on, they answered that they were waiting for the rest of the page to
load. That's the reason Google beefed up the copyright notice on the
bottom of the page: to let people know that the whole page has loaded!
2. Ta-Da List
Ta-Da is a very useful, easy to use
- and best of all, free - online to-do list by the folks at 37signals.
I use it every day to jot down tasks and ideas. You can even share your
list with other people or make it public.
3. Creative Commons Search
Commons Search is the easiest way to find creative commons- or CC-licensed
images that you can use for your blog or website. Best of all, it is available
as an add-on to Firefox.
Alternatively, you can also do CC license search directly
in Flickr - simply check the "Only Search within Creative Commons-licensed
content" at the bottom of the page.
Be sure to understand the various Creative
Commons licenses - some require attributions, prohibit derivative
works, and allows only non-commercial use of the image.
Sometimes, you simply can't find the appropriate free image for your
blog or website using Creative Commons Search. There are a lot of stock
photo websites, but I find the most cost-effective one is clipart.com.
For $34.95 a month or $159.95 per year (that's just $13.33 per month),
you have an unlimited access to 10+ million royalty-free cliparts, photos,
The downside of clipart.com is that their photo quality is rather poor
when compared to other stock photo websites. My other favorites are iStockPhoto
and Dreamstime. In addition to
buying a single image, they also offer subscriptions, but at a much higher
price than clipart.com.
5. Dafont and What The Font
Need a free font? You can't go wrong with Dafont,
where you can download free fonts (some are restricted to only personal
use). The website classifies fonts according to various categories like
calligraphy, decorative, typewriter, and dingbats. It will even display
your phrase in various fonts so you can see exactly what they look like.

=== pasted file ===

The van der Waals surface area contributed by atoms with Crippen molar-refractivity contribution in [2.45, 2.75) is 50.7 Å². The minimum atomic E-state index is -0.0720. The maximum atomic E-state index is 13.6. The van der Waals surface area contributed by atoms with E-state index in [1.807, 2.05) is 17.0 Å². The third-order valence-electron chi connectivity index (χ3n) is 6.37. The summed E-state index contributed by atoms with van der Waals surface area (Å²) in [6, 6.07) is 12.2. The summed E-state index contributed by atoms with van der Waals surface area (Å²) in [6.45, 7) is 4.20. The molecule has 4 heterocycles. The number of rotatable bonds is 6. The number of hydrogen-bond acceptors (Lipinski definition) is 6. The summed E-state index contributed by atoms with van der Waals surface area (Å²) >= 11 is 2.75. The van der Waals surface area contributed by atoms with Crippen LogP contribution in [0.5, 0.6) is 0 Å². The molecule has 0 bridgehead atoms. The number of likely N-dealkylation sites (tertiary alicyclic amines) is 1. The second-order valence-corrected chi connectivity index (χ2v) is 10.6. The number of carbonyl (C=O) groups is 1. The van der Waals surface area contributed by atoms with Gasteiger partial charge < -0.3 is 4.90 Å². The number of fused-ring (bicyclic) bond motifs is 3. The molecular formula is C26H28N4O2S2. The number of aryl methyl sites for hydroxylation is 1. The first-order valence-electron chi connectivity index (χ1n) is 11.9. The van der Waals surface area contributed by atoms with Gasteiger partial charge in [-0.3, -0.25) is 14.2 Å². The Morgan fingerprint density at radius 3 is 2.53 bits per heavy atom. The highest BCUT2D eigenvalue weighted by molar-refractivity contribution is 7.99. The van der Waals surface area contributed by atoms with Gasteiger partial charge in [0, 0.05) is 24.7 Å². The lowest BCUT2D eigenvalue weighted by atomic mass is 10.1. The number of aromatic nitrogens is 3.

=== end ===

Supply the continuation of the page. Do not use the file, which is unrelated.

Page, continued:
Ever seen a font that you like and want to know what it is? You can submit
an image to MyFonts' cleverly named tool WhatTheFont!
to identify it for you. This online tool is beta, and it doesn't always
correctly identify the font, but at least it gives you useful alternatives
even if it can't find the right one.
6. Down For Everyone or Just Me?
When I can't access my favorite websites or even my own blogs, I always
wonder if it's the fault of my local ISP or whether the sites are actually
down. The simplest way to check is by visiting Down
For Everyone Or Just Me?
All you have to do is enter the domain name and it'll check for you.
I don't know if you'd classify Pandora as an online tool - but
the free Internet radio is so useful for finding new music that I'll put
it on this list. The best thing about Pandora is that you can personalize
it to play only the music you like.
In 2000, Will Glaser, John Kraft and Tim Westergren started the Music
Genome Project to classify songs using a complex algorithm involving
almost 400 attributes. A musician would analyze a particular song and
classify it according to categories like "dominant use of harmony,"
"driving shuffle beat," "highly synthetic sonority"
and so on. The idea is that if you like one song, then you should also
like another one with similar musical qualities (or "genes,"
as they call them).
Today, the technology is used by Pandora
- you can enter a particular song title or an artist's name, then it will
create a special channel that - in theory - only plays similar music.
Unfortunately, due to licensing restrictions, you can only listen to
Pandora if you're located in the USA. If that's the case, there's always
YouTube where you can listen to music videos ...
8. Vector Magic
This one is rather obscure for non-designers, but I find it quite useful.
Whenever I have to convert a bitmap image into vector art, I simply upload
it to Vector Magic and voilà!
- it's automatically done. In my experience, it's definitely worth the
$7.95/month subscription, though you can try it for free first.
For a large-ish blog or website, you'll find this service very useful:
a Content Delivery Network or CDN to host static files like images and
media files. Putting these files on a CDN instead of your blog server
helps reduce the load of your server. So instead of serving bulky images,
your server can focus on delivering only small HTML files - thus greatly
improving its performance.
Serving large image files from a CDN should also improve the page load
speed for your readers. This is because most CDNs operate several nodes
spread around the world. A reader in Europe would automatically be served
from a nearby CDN server in Europe, rather than having to wait for the
file to be delivered from, say, a server in the United States.
I use Cachefly, which caters to smaller
companies. I find their setup (a regular FTP) easier than using other
popular CDN services like Amazon's CloudFront
or Simple Storage Service (S3).
The last tool here is actually the one I hope I never have to
use. Carbonite is an online backup
tool that automatically backs up files from your PC or Mac. It costs $54.95
per year, which is a bargain as compared to losing your files if your
hard disk crashed (yes, there are services that fix broken HD, but those
cost hundreds and hundreds and hundres of dollars).
The good thing about using an online backup service is that it's automatic.
Sure you can do this by burning the content of your hard drive into a